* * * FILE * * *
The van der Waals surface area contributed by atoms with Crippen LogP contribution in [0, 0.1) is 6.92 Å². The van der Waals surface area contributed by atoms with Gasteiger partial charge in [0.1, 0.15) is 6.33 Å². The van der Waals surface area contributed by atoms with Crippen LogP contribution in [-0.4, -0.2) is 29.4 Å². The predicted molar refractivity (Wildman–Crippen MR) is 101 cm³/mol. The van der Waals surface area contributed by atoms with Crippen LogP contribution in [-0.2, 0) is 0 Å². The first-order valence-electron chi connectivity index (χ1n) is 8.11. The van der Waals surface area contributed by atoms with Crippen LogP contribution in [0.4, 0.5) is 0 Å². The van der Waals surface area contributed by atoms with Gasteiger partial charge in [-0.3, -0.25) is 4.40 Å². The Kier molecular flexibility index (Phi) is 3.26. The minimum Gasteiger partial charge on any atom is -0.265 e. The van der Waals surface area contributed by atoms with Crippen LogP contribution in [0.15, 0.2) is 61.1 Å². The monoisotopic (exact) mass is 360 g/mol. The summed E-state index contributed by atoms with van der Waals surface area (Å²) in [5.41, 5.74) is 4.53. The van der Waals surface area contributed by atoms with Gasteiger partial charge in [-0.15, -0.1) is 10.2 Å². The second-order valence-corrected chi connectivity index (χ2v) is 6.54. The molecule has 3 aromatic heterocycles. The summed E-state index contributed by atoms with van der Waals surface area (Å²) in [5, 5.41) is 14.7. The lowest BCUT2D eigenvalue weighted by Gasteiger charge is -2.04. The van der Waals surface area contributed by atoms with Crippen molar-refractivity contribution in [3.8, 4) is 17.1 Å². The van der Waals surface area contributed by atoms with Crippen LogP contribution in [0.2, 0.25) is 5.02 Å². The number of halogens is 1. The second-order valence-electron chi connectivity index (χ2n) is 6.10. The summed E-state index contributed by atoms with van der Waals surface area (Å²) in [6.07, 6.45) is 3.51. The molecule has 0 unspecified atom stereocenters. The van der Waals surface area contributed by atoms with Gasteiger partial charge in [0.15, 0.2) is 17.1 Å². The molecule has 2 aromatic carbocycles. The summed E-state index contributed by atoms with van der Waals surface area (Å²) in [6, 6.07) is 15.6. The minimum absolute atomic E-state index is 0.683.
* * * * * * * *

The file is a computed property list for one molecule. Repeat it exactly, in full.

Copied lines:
The van der Waals surface area contributed by atoms with Crippen LogP contribution in [0, 0.1) is 6.92 Å². The van der Waals surface area contributed by atoms with Gasteiger partial charge in [0.1, 0.15) is 6.33 Å². The van der Waals surface area contributed by atoms with Crippen LogP contribution in [-0.4, -0.2) is 29.4 Å². The predicted molar refractivity (Wildman–Crippen MR) is 101 cm³/mol. The van der Waals surface area contributed by atoms with Crippen LogP contribution in [-0.2, 0) is 0 Å². The first-order valence-electron chi connectivity index (χ1n) is 8.11. The van der Waals surface area contributed by atoms with Crippen LogP contribution in [0.4, 0.5) is 0 Å². The van der Waals surface area contributed by atoms with Gasteiger partial charge in [-0.3, -0.25) is 4.40 Å². The Kier molecular flexibility index (Phi) is 3.26. The minimum Gasteiger partial charge on any atom is -0.265 e. The van der Waals surface area contributed by atoms with Crippen LogP contribution in [0.15, 0.2) is 61.1 Å². The monoisotopic (exact) mass is 360 g/mol. The summed E-state index contributed by atoms with van der Waals surface area (Å²) in [5.41, 5.74) is 4.53. The van der Waals surface area contributed by atoms with Gasteiger partial charge in [-0.15, -0.1) is 10.2 Å². The second-order valence-corrected chi connectivity index (χ2v) is 6.54. The molecule has 3 aromatic heterocycles. The summed E-state index contributed by atoms with van der Waals surface area (Å²) in [5, 5.41) is 14.7. The lowest BCUT2D eigenvalue weighted by Gasteiger charge is -2.04. The van der Waals surface area contributed by atoms with Crippen molar-refractivity contribution in [3.8, 4) is 17.1 Å². The van der Waals surface area contributed by atoms with Crippen LogP contribution in [0.2, 0.25) is 5.02 Å². The number of halogens is 1. The second-order valence-electron chi connectivity index (χ2n) is 6.10. The summed E-state index contributed by atoms with van der Waals surface area (Å²) in [6.07, 6.45) is 3.51. The molecule has 0 unspecified atom stereocenters. The van der Waals surface area contributed by atoms with Gasteiger partial charge in [0.15, 0.2) is 17.1 Å². The molecule has 2 aromatic carbocycles. The summed E-state index contributed by atoms with van der Waals surface area (Å²) in [6, 6.07) is 15.6. The minimum absolute atomic E-state index is 0.683.